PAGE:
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Following a six-step flow chart, exponentially-fitted variant of the 2-step Simpson’s method suitable for solving ordinary differential equations with periodic/oscillatory behaviour is constructed. The qualitative properties of the constructed methods are also investigated. Numerical experiments on standard problems confirming the theoretical expectations regarding the constructed methods compared with other existing standard methods are also presented. Our results unify and improve the existing classical 2-step Simpson’s method.

In this paper, we consider the first-order initial value problem of the form

with oscillatory/periodic solution.

Several classical methods ( [

be expressed as linear combinations of functions of the form

Here, we analyze the construction and implementation of the exponentially-fitted variants of the 2-step Simpson method for solving problems of the form (1) which possess oscillatory/periodic solution, taking into account the six-step flow chart described by Ixaru and Vanden Berghe in [

The main interest of this work is to modify the classical 2-step Simpson method for adaptation to oscillatory/ periodic problems.

The classical 2-step Simpson method for solving (1) is given by

To begin the construction of the exponentially-fitted variants of (2), we rewrite (2) in a more general way as

Following the six-step flow chart, the corresponding linear difference operator

where

where

which are the coefficients of the classical method (2).

Applying step III, we find that

where

To implement step IV, consider the reference set of M functions:

with

•

•

•

The coefficients of the method for each case are obtained by the implementation of step V as follows:

S1:

S2:

S3:

As expected, the exponentially fitted variants reduce to the the classical method as

The general expression of the leading term of the local truncation error (lte) for an exponentially fitted method with respect to the basis functions

takes the form (see [

with K, P and M satisfying the condition

For the three methods constructed above, one finds the following results:

• S1:

• S2:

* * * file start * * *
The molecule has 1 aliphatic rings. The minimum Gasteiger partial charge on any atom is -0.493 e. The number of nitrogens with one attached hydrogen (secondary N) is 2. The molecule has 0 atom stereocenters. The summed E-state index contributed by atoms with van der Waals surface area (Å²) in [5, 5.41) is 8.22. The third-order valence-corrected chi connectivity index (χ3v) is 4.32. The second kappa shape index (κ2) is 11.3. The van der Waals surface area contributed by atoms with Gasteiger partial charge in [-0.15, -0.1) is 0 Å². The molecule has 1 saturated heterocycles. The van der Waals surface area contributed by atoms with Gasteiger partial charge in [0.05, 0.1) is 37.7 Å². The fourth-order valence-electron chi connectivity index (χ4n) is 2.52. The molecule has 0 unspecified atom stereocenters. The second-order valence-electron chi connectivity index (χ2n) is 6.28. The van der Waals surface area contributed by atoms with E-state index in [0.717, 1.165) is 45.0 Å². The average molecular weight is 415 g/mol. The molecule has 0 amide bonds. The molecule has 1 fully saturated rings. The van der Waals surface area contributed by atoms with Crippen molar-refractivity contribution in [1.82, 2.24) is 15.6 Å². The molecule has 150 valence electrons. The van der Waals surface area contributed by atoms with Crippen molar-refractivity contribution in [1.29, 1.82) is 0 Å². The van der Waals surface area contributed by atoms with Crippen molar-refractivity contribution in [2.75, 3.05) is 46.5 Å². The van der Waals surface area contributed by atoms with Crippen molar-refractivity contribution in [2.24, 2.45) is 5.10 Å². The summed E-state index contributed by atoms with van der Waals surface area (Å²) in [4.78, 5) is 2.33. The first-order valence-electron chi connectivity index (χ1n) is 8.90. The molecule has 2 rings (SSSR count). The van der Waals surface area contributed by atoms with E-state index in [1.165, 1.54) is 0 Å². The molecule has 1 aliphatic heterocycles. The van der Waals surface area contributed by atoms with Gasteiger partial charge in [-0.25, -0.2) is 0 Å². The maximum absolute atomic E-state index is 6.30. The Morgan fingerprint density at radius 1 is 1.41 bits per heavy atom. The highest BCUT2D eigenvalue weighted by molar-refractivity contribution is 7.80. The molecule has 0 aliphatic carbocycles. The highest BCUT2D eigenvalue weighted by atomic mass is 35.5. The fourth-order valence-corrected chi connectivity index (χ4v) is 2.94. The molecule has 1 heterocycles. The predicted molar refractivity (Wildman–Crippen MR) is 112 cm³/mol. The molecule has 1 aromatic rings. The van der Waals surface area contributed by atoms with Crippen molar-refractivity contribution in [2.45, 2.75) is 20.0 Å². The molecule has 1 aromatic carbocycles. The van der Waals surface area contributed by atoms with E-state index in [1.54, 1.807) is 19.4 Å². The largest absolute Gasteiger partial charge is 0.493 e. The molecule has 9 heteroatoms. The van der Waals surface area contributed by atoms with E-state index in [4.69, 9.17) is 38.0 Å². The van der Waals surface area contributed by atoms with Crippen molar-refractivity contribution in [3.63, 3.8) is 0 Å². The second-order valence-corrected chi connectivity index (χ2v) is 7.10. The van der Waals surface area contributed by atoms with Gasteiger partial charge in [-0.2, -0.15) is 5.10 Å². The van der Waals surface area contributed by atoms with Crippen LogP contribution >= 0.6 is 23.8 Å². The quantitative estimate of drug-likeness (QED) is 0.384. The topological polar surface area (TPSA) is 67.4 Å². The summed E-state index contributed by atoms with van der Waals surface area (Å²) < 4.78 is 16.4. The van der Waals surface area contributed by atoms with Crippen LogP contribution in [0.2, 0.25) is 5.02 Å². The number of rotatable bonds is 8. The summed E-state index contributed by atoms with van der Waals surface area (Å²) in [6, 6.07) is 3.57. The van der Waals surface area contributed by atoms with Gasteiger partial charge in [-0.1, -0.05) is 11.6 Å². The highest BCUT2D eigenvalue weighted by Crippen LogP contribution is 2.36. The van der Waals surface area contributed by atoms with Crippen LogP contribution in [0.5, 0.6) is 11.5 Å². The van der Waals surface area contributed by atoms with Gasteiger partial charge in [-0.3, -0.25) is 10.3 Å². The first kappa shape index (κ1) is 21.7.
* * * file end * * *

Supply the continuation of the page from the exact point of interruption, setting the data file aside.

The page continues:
• S3:

The following theorem states conditions of

Theorem 1. Let

then if

The requirement (12) is known as the Lipschitz Condition, and the constant

This condition may be thought of as being intermediate between differentiability and continuity, in the sense that

•

• Þ

• Þ

In particular, if

where

is chosen.

In the sequel, we shall apply the following Contraction Mapping Theorem:

Theorem 2. (Contraction Mapping Theorem). Consider a set

• D is closed (i.e., it contains all limit points of sequences in D)

•

• The mapping g is a contraction on D: There exists

Then

• there exists a unique

• for any

•

and the a-posteriori error estimate

If h is sufficiently small, implicit LMM methods also have unique solutions given h and

where

That is, we are looking for a fixed point of

If

So by the Contraction Mapping Fixed Point Theorem,

Theorem 3 (Dahlquist Theorem) The necessary and sufficient conditions for a linear multistep method to be convergent are that it be consistent and zero-stable

Dahlquist theorem (3) holds also true for EF-based algorithms but, because their coefficients are no longer constants the concepts of consistency and stability have to be adapted.

Definition 4. An exponentially fitted method associated with the fitting space (9) is said to be of order

Since

Definition 5. A linear s-step method is said to be weakly stable if there is more than one simple root of the polynomial equation

To investigate the stability of (3), one applies the method to the test problems

From the above, one finds that

where

setting

Definition 6. A region of stability is a region of the q--z plane, throughout which

For each of the constructed methods, the region of stability is presented in

Numerical experiments confirming the theoretical expectations regarding the constructed methods are now performed. The constructed methods are applied to two test problems and the result obtained compared with the classical fourth-order Taylor method, explicit four stage fourth-order Runge-Kutta method and the classical 2-step Simpson method.

Consider the IVP:

Consider the IVP:

The exponentially-fitted versions of the classical 2-step Simpson method have been constructed and imple- mented in this paper. The stability and convergence properties of the constructed methods were also analysed. The results obtained from the numerical examples show that the theoretical expectations are meet (i.e. the expo- nentially-fitted variants of the classical 2-step Simpson method are suitable for solving periodic/oscillatory problems).

We thank the Editor and the referee for their comments.

Ashiribo SenaponWusu,Bosede AlfredOlufemi,Akanbi MosesAdebowale, (2016) Exponentially-Fitted 2-Step Simpson’s Method for Oscillatory/Periodic Problems. Journal of Applied Mathematics and Physics,04,368-375. doi: 10.4236/jamp.2016.42043